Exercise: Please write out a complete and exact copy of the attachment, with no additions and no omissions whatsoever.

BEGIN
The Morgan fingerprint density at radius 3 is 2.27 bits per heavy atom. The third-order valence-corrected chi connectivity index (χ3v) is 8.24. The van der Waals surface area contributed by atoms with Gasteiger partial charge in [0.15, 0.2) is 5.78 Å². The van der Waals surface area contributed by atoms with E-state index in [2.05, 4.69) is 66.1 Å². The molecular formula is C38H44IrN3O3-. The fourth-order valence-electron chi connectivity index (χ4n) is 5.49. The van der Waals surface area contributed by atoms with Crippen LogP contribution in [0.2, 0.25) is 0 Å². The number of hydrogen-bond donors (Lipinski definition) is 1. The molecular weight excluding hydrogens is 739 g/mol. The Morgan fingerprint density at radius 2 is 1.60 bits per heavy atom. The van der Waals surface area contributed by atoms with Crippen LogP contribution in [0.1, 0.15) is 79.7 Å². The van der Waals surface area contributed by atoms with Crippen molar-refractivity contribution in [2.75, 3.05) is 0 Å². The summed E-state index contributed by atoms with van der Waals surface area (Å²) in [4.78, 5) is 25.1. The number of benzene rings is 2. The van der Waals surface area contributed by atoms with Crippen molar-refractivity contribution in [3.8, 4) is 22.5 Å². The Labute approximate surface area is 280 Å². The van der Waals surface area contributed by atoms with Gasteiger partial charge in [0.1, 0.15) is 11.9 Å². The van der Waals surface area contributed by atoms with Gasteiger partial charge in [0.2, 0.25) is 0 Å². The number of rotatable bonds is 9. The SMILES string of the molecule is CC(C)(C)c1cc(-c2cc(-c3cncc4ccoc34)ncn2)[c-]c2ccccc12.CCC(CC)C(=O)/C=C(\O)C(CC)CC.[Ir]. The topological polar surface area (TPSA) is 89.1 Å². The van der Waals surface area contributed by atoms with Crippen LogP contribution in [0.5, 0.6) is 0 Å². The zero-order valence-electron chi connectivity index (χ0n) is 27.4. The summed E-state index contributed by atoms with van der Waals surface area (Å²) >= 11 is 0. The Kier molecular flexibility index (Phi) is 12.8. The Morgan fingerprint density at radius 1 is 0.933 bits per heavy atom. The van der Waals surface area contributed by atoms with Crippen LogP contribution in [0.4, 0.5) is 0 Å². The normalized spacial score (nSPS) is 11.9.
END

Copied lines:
The Morgan fingerprint density at radius 3 is 2.27 bits per heavy atom. The third-order valence-corrected chi connectivity index (χ3v) is 8.24. The van der Waals surface area contributed by atoms with Gasteiger partial charge in [0.15, 0.2) is 5.78 Å². The van der Waals surface area contributed by atoms with E-state index in [2.05, 4.69) is 66.1 Å². The molecular formula is C38H44IrN3O3-. The fourth-order valence-electron chi connectivity index (χ4n) is 5.49. The van der Waals surface area contributed by atoms with Crippen LogP contribution in [0.2, 0.25) is 0 Å². The number of hydrogen-bond donors (Lipinski definition) is 1. The molecular weight excluding hydrogens is 739 g/mol. The Morgan fingerprint density at radius 2 is 1.60 bits per heavy atom. The van der Waals surface area contributed by atoms with Crippen LogP contribution in [0.1, 0.15) is 79.7 Å². The van der Waals surface area contributed by atoms with Crippen molar-refractivity contribution in [2.75, 3.05) is 0 Å². The summed E-state index contributed by atoms with van der Waals surface area (Å²) in [4.78, 5) is 25.1. The number of benzene rings is 2. The van der Waals surface area contributed by atoms with Crippen molar-refractivity contribution in [3.8, 4) is 22.5 Å². The Labute approximate surface area is 280 Å². The van der Waals surface area contributed by atoms with Gasteiger partial charge in [0.1, 0.15) is 11.9 Å². The van der Waals surface area contributed by atoms with Gasteiger partial charge in [0.2, 0.25) is 0 Å². The number of rotatable bonds is 9. The SMILES string of the molecule is CC(C)(C)c1cc(-c2cc(-c3cncc4ccoc34)ncn2)[c-]c2ccccc12.CCC(CC)C(=O)/C=C(\O)C(CC)CC.[Ir]. The topological polar surface area (TPSA) is 89.1 Å². The van der Waals surface area contributed by atoms with Crippen LogP contribution in [0.5, 0.6) is 0 Å². The zero-order valence-electron chi connectivity index (χ0n) is 27.4. The summed E-state index contributed by atoms with van der Waals surface area (Å²) >= 11 is 0. The Kier molecular flexibility index (Phi) is 12.8. The Morgan fingerprint density at radius 1 is 0.933 bits per heavy atom. The van der Waals surface area contributed by atoms with Crippen LogP contribution in [0.4, 0.5) is 0 Å². The normalized spacial score (nSPS) is 11.9.